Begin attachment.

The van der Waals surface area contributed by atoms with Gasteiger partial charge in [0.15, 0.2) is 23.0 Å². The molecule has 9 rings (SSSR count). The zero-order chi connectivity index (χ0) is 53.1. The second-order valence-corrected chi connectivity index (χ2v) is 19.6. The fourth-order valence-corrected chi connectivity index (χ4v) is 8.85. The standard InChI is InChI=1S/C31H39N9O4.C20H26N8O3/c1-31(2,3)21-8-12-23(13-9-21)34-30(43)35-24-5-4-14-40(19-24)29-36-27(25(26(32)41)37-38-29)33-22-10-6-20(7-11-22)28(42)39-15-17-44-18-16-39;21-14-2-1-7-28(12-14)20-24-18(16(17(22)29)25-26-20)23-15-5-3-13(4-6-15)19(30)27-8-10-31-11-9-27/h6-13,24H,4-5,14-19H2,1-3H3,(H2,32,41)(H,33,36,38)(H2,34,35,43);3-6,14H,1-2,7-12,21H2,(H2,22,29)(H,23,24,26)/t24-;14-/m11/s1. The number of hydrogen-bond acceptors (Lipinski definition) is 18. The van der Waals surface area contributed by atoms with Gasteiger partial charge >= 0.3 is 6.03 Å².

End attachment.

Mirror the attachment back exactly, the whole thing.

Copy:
The van der Waals surface area contributed by atoms with Gasteiger partial charge in [0.15, 0.2) is 23.0 Å². The molecule has 9 rings (SSSR count). The zero-order chi connectivity index (χ0) is 53.1. The second-order valence-corrected chi connectivity index (χ2v) is 19.6. The fourth-order valence-corrected chi connectivity index (χ4v) is 8.85. The standard InChI is InChI=1S/C31H39N9O4.C20H26N8O3/c1-31(2,3)21-8-12-23(13-9-21)34-30(43)35-24-5-4-14-40(19-24)29-36-27(25(26(32)41)37-38-29)33-22-10-6-20(7-11-22)28(42)39-15-17-44-18-16-39;21-14-2-1-7-28(12-14)20-24-18(16(17(22)29)25-26-20)23-15-5-3-13(4-6-15)19(30)27-8-10-31-11-9-27/h6-13,24H,4-5,14-19H2,1-3H3,(H2,32,41)(H,33,36,38)(H2,34,35,43);3-6,14H,1-2,7-12,21H2,(H2,22,29)(H,23,24,26)/t24-;14-/m11/s1. The number of hydrogen-bond acceptors (Lipinski definition) is 18. The van der Waals surface area contributed by atoms with Gasteiger partial charge >= 0.3 is 6.03 Å².